Frank Darabont returns to the work of Stephen King for The Green Mile, another work set in a prison as with 1994’s The Shawshank Redemption. Set during the Great Depression in 1935, the story follows a group of inmates at the Cold Mountain Correctional Facility on death row. They refer to it as “The Green Mile” because of the faded green tile that decorate the floors outside the cells. Tom Hanks plays Paul Edgecomb head guard on the Green Mile when a new “dead man walking” is brought into custody: John Coffey (Michael Clarke Duncan). Coffey, an oversized black man convicted of the gruesome murder of two young white girls, has a fearsome appearance, but it turns out Coffey is a mild-mannered man with a gentle soul and has a personality more akin to a young child than a hardened killer.
Edgecomb and two of the other Green Mile guards, Howell (David Morse) and Stanton (Barry Pepper), soon notice that Coffey seems to be able to perform what appears to be miracles, starting with one of his inmates. They soon begin to question if it was even possible for Coffey to commit the crimes he was convicted of.
Like he did with the brilliant The Shawshank Redemption, Darabont manages to take King’s material and find the humanism in it on the screen. He turns the claustrophobic confines of the death row quarters into a larger than life set by focusing on the characters and utilizing brilliant imagery and camera work.
This film is admittedly more fantasy than Shawshank, but the fantastical elements do not overwhelm the human story, and the sociopolitical commentary, which is not breezed over, but also not handled with the delicacy of a sledgehammer. There are plenty of nods here to issues dealing with racism and prejudice, but these are never directly confronted, just alluded to.
Michael Clarke Duncan, who garnered a nomination for Best Supporting Actor for this role, is brilliant in his portrayal here. His performance is nuanced and powerful, sympathetic, and never overdone. Hanks’ performance is overshadowed by Duncan’s, and that’s something one rarely has a chance to say. Although the king’s story of confronting racial issues, the death penalty, and morality are often overshadowed a bit by Darabont’s more sentimental take, there’s no denying that this is a powerful a watchable film.
The Green Mile was shot with Panavision Panaflex Platinum cameras using Panavision Primo and Frazier lenses on 35mm Eastman EXR 50D 5245 and Kodak Vision 320T 5277 film stock. This new 2022 remaster uses a 4K digital intermediate and arrives on 4K Ultra HD with a HEVC 2160p (4K UHD) HDR10 encodement framed at 1.85:1. I have to say this 4K disc is definitely a nice upgrade over the Blu-ray as far as the colors and dynamic range plus the finer details, but I am not seeing as crisp an image I would have liked to see with this. I’m not missing detail; things like textures in clothing and pores on skin are all there, but there just a hint of softness and the depth of field rolls off a little in the backgrounds. That said, the specular highlights added by the application of HDR10 adds a lot of dimensionality to the image. We can see excellent ‘pop’ in sweat on skin or the reflection of light off of flesh or metallic bits of uniforms, nuance in the shadows of the prison and so on.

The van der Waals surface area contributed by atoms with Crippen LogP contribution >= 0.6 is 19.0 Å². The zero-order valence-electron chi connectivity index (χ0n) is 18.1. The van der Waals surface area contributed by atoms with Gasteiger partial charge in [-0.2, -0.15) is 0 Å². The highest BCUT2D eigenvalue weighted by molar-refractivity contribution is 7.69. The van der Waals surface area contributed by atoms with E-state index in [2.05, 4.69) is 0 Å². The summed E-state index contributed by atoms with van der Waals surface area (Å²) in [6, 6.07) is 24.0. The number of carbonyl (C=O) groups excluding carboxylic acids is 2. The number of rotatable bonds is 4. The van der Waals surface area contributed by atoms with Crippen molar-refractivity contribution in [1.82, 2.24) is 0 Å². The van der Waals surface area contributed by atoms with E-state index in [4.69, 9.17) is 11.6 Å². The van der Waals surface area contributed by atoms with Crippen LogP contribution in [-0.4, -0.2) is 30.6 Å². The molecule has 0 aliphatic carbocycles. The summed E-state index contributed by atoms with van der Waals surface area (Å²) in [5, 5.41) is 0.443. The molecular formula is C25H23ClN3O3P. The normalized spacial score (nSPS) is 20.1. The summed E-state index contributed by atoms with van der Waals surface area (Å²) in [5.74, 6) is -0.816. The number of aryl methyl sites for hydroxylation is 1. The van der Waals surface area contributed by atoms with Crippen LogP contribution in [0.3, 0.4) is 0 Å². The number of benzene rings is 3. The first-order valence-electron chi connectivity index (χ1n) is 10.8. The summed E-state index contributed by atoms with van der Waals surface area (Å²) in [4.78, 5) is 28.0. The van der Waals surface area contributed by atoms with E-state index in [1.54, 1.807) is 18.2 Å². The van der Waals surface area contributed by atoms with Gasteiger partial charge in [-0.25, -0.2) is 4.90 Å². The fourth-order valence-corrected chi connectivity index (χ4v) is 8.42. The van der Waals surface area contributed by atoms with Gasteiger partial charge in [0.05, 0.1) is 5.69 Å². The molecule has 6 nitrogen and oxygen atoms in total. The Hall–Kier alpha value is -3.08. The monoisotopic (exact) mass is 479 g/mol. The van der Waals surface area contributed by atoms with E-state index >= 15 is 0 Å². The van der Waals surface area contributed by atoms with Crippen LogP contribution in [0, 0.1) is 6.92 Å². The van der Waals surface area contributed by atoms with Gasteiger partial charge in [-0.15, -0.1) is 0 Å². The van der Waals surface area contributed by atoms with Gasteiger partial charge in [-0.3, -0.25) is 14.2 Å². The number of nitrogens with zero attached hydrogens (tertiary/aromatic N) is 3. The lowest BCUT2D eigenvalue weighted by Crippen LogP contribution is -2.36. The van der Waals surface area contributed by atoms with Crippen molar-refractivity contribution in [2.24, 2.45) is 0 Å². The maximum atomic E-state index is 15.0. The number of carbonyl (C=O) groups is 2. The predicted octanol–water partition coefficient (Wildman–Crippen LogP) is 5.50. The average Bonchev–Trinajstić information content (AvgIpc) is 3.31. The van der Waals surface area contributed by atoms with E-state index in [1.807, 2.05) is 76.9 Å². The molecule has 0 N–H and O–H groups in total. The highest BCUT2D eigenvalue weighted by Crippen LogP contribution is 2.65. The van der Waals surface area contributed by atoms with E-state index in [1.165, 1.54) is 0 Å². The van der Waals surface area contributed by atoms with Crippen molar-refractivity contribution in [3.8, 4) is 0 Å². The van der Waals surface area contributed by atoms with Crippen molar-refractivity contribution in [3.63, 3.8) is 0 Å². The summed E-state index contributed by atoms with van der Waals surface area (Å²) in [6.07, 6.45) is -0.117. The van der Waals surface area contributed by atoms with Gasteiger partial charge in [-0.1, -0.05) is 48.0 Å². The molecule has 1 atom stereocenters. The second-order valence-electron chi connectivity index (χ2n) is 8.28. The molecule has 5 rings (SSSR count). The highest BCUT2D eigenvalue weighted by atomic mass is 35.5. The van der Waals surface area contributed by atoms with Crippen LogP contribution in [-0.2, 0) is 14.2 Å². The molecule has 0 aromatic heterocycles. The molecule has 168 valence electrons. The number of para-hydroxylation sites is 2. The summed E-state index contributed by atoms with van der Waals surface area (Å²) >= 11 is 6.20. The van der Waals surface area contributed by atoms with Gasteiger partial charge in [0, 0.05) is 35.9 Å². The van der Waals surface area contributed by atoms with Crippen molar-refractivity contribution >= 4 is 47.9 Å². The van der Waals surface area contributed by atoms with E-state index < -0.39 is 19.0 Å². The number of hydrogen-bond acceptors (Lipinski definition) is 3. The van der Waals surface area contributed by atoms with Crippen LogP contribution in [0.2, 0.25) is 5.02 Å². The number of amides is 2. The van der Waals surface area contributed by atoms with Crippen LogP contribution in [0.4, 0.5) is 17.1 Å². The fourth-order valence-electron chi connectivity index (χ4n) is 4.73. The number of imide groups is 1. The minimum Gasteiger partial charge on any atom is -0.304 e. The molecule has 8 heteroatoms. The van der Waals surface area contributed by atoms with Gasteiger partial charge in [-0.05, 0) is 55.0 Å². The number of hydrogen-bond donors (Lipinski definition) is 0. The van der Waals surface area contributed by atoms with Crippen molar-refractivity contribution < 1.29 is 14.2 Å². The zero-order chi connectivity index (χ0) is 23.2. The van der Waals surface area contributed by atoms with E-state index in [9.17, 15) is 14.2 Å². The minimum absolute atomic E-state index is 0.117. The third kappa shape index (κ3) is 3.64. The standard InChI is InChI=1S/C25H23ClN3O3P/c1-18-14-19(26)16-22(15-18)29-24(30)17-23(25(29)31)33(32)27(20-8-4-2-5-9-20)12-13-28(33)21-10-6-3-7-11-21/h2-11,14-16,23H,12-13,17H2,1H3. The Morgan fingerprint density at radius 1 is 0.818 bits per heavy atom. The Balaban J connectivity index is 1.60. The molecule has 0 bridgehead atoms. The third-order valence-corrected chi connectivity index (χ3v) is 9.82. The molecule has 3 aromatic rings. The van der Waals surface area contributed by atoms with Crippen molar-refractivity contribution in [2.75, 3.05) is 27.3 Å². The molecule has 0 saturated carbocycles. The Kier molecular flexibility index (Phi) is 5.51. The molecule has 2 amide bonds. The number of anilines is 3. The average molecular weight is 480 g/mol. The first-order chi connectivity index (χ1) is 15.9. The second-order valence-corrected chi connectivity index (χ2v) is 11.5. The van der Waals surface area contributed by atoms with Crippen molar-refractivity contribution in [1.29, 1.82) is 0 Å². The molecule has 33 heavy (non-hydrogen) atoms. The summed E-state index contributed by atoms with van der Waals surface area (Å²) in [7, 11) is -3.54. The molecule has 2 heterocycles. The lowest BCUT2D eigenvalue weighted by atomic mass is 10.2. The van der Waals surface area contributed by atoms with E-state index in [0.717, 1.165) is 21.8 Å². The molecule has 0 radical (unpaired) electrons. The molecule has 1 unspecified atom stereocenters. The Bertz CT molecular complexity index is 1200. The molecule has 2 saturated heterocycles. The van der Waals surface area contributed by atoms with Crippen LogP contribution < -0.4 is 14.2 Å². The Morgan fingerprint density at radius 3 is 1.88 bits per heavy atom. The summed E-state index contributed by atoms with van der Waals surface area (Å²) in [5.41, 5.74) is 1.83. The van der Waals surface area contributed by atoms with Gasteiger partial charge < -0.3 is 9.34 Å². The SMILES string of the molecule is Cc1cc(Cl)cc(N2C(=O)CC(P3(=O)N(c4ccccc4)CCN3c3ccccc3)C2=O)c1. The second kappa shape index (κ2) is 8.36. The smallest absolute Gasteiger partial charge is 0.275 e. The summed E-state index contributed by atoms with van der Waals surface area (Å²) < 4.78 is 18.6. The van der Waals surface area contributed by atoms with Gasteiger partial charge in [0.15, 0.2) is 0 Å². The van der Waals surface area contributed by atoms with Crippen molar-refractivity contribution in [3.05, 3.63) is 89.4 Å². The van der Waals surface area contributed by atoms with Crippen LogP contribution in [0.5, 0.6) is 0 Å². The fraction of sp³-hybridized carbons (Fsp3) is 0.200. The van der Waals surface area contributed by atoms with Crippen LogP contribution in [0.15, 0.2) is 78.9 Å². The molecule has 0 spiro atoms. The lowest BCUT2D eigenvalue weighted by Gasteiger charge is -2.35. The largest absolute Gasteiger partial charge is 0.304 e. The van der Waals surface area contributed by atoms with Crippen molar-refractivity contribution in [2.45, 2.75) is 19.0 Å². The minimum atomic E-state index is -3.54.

The English Dolby Atmos mix offered up by Warner Bros. for The Green Mile is very subtle. At first, I was unimpressed with this audio mix, but I came around to it given how well suited it is to the film. The mix may be a bit front-heavy, but this is a very dialogue-heavy film. Where it needs to liven up, it does, such as during thunderstorms or in the execution chambers. Then, we get a lot of height awareness, a little bit more low-end extension, and heightened atmospheric activity in the surrounds.
The bonus features have been previously released. The audio commentary from the director is interesting and informative, but Darabont also doesn’t give a very lively commentary, for what it’s worth.
- Movies Anywhere Digital Code
- Audio Commentary by Frank Darabont
- Also on Blu-ray previously released special features:
- Walking the Mile: The Making of The Green Mile Documentary
- Miracle and Mystery: Creating The Green Mile Featurette Gallery
- Tom Hanks Makeup Tests
- The teaser trailer: A Case Study
- Theatrical Trailers
The Final Assessment
A classic Stephen King adaptation with powerful performances has satisfying 4K audio/video upgrade from Warner Bros. but lacks any new special features. This is still a good upgrade.
The Green Mile is out on 4K Ultra HD Combo February 22, 2022 from Warner Bros.
- Rating Certificate: R (for violence, language and some sex-related material)
- Studios & Distributors: Castle Rock Entertainment | Darkwoods Productions | Warner Bros. | Warner Bros. Home Entertainment
- Director: Frank Darabont
- Written By: Stephen King (novel) | Frank Darabont (screenplay)
- Run Time: 188 Mins.
- Street Date: 22 February 2022
- Aspect Ratio: 1.85:1
- Video Format: HEVC 2160p (4K UHD)
- HDR Format: HDR10
- Primary Audio: English Dolby Atmos (Dolby TrueHD 7.1 Compatible)
- Secondary Audio: French DD 5.1 (Quebecois) | French DD 5.1 | German DD 5.1 | Italian | Spanish (Castilian) | Spanish (Latino)
- Subtitles: English SDH | German SDH | Spanish (Castilian) |Chinese | Spanish (Latino) | Finnish | Norwegian | French | Italian SDH | Dutch |Korean | Danish | Greek | Swedish